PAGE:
The simple way to cut barriers down to size

Posted by on Aug 7, 2017

barriers to change

If you’re facing a big barrier in your workplace, something that’s blocking your path forward, slow down and take a closer look.

That insurmountable obstacle might really be a manageable speed bump.

I experienced this in a literal sense when jogging on my favorite wooded trail recently. Everything was going fine until – what?! A newly fallen tree blocked the path.

The tree trunk looked so out of place in sideways form. Big, too – too big to climb over. So I turned around and retraced my steps.

A week later, I followed my usual route. I had forgotten about the fallen tree until – what?! There it was again, still blocking the path. I turned around around and headed the other way.

Bet you can guess what happened the third week. Yep, I ran the same old route – and was surprised all over again by the fallen tree.

But this time, instead of staring at the tree and being daunted by its presence, I looked left and right to find a way around. It took maybe a minute to push through the brush, along the trunk line, where I found a lower section. I climbed over and continued running, leaving that once-insurmountable barrier in the dust.

So what the heck happened? Why did I bow to the barrier those first two times? And what does this tell us about our workplace barriers?

For starters, the fallen tree was totally unexpected. After years of running in those woods, I had grown accustomed to every natural feature. It came as a shock to see an enormous tree lying on its side across the usually peaceful path – and the surprise seemed to fill all my thinking, to the point where I didn’t even consider going over or around.

The second time, it had more to do with repetition. I had turned around after the first encounter, so I did it again without thinking. It seemed like the path of least resistance.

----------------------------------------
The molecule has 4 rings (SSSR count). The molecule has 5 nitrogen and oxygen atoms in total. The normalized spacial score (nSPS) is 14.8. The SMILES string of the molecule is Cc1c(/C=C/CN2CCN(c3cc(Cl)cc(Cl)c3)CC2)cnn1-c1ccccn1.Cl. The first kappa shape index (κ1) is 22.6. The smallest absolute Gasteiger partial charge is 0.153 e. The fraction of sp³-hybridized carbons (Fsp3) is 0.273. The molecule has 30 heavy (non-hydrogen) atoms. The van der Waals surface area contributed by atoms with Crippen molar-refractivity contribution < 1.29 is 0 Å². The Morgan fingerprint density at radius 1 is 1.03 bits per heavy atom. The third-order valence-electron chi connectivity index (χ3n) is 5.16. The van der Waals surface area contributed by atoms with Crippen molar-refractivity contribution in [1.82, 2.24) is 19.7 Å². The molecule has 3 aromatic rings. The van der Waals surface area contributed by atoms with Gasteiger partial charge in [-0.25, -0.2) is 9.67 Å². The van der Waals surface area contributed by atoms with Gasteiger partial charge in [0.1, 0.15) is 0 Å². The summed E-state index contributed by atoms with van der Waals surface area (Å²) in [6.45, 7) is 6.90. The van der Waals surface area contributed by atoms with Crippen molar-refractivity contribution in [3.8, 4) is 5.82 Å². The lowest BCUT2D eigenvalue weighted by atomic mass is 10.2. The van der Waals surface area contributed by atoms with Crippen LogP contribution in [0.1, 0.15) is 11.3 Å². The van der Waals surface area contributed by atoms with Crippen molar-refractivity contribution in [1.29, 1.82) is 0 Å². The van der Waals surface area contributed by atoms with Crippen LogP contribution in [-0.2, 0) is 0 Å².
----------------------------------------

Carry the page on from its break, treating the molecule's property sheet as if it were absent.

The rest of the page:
That third time, I was no longer surprised by the sight. Nor was I so reflexive about turning around. I took time for a better look, studying the tree and terrain to check my options. The trunk seemed to get thinner on the right, and the brush seemed passable. So that’s where I went. Problem solved.

Perhaps you’re pushing for some sort of change at work, but you’ve encountered a barrier. You didn’t expect it. Now you’re at a standstill. You’re tempted to give up.

But wait – take a fuller look. Assess the situation. Think through your options. It’ll take some extra work as you improvise and try different things, but that big barrier will get a lot smaller.

A friend of mine had been all excited about a new training program she wanted to bring to her workplace. Then she pitched it to her boss’s boss’s boss – who reacted with all the animation of a fallen log.

The encounter rattled my friend. All she could talk about was the obstructionist higher-up who had no vision. She considered giving up on the new training.

But she persisted, with some adjustments. She talked with colleagues to learn more about that seeming log of a leader. She discovered that he loved metrics, especially financial measures like return on investment. He also like bullet points and brevity.

So she retooled her presentation and reapproached.

The second meeting took only ten minutes, but the log proved to be a real person. He asked questions. My friend had answers. The exchange turned into conversation.

A week later, the training got approved.

The program is now up and running, with my friend leading the way.


By Tom TerezContact